When it comes to security, don’t give employee education short shrift

Put policies in place, and expect workers to play role in shielding company data

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The Ger­man util­i­ty com­pa­ny, RWE, recent­ly dis­closed that its Gun­drem­min­gen nuclear pow­er plant had been infect­ed with com­put­er virus­es includ­ing W32.Ramnit and Con­fick­er.

Ed note_Antony Daly_Protection GroupRWE took pains to point out there was no threat to the facil­i­ty since it wasn’t con­nect­ed to the inter­net, and the mal­ware wasn’t tar­get­ed at ICS/SCADA sys­tems.

How­ev­er, the sys­tem that was affect­ed was asso­ci­at­ed with plant equip­ment used for mov­ing nuclear fuel rods—hardly ide­al. As a pre­cau­tion, the plant oper­a­tor shut down the plant—a move that wasn’t tak­en light­ly since it could result in sig­nif­i­cant rep­u­ta­tion­al and finan­cial dam­age.

Relat­ed: Tar­get­ed attacks on indus­tri­al con­trol sys­tems surge

While many ques­tions will be asked in the com­ing inves­ti­ga­tion, one that ris­es to the top will be how the net­work was infil­trat­ed. Was it a new advanced per­sis­tent threat or a crim­i­nal mas­ter­mind? The answer is nei­ther. It is thought an employ­ee plugged in a per­son­al USB stick into the plant net­work after using it on the cor­po­rate net­work or on their per­son­al sys­tem at home.

Change expec­ta­tions

Could this have been avoid­ed? Absolute­ly. Employ­ee edu­ca­tion is crit­i­cal. As an employ­er, there is an expec­ta­tion that duty of care is pro­vid­ed to your employ­ees. There is a mul­ti­tude of well-being, drug and alco­hol aware­ness, stress avoid­ance, and oth­er pro­grams in the work­place. Yet when it comes to cyber­se­cu­ri­ty aware­ness, there tends to be a mind-set of “anoth­er IT-relat­ed issue—let’s just pay lip ser­vice to it.”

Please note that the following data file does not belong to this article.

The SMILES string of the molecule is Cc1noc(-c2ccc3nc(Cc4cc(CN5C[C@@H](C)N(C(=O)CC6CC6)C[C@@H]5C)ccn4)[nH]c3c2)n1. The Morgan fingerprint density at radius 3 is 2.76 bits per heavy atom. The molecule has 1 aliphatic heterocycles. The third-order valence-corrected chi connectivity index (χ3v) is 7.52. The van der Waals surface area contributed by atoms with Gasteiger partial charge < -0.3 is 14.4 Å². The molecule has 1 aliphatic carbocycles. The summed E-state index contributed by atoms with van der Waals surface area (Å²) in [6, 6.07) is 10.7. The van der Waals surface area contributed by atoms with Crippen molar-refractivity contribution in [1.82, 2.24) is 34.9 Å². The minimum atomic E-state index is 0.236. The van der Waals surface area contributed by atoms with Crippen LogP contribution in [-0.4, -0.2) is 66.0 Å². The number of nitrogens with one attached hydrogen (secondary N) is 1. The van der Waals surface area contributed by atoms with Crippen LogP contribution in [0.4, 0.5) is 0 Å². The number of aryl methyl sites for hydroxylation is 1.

There needs to be a focused effort on edu­cat­ing and train­ing employ­ees about the risks they and their orga­ni­za­tion face when they are logged on.

In the exam­ple above, one employ­ee man­aged to shut down a nuclear plant through the use of a USB device. Of course, they shouldn’t have done it, and the action points to a lais­sez-faire atti­tude to cyber­se­cu­ri­ty. How­ev­er, the ques­tion that should be asked is, “Why were they allowed to do it in the first place?”

Make secu­ri­ty pri­or­i­ty

The inci­dent rais­es fur­ther ques­tions than whether there was an Accept­able Use pol­i­cy in place. In an air-gapped sys­tem, is there a busi­ness require­ment for allow­ing exter­nal devices to be con­nect­ed to Oper­a­tional Tech­nol­o­gy net­works? Indeed, one of the Nation­al Insti­tute of Stan­dards and Technology’s cyber­se­cu­ri­ty frame­work sec­tions calls for access con­trol to pro­tect assets.

Relat­ed video: Tech­nol­o­gy that could be a sil­ver bul­let for util­i­ty net­works

While it’s easy to talk about what could have been done dif­fer­ent­ly, it’s more ben­e­fi­cial to take away the lessons learned and ask some ques­tions about the state of your net­works.

  • Is there a crit­i­cal busi­ness require­ment for allow­ing exter­nal stor­age devices to be con­nect­ed to the net­works?
  • Is there an effec­tive employ­ee cyber­se­cu­ri­ty aware­ness pro­gram in place?
  • Is the pro­gram tai­lored to suit all employ­ee lev­els, includ­ing con­trac­tors and employ­ees who don’t use a com­put­er ter­mi­nal for their day-to day work?
  • Is the pro­gram clas­si­fied as man­dat­ed reg­u­lar train­ing?

Employ­ee edu­ca­tion is crit­i­cal. Recent research by Comp­TIA has indi­cat­ed that the top cyber risks include human error and inad­e­quate user edu­ca­tion. I’m not sug­gest­ing that a com­pa­ny as large as RWE doesn’t have an accept­able user pol­i­cy in place. Indeed, if such a pol­i­cy exists, and the employ­ee breached it, then the out-of-line work­er deserves lit­tle sym­pa­thy.

But estab­lish­ing employ­ee pro­to­cols will great­ly reduce the chance of con­t­a­m­i­na­tion through the use of USB devices.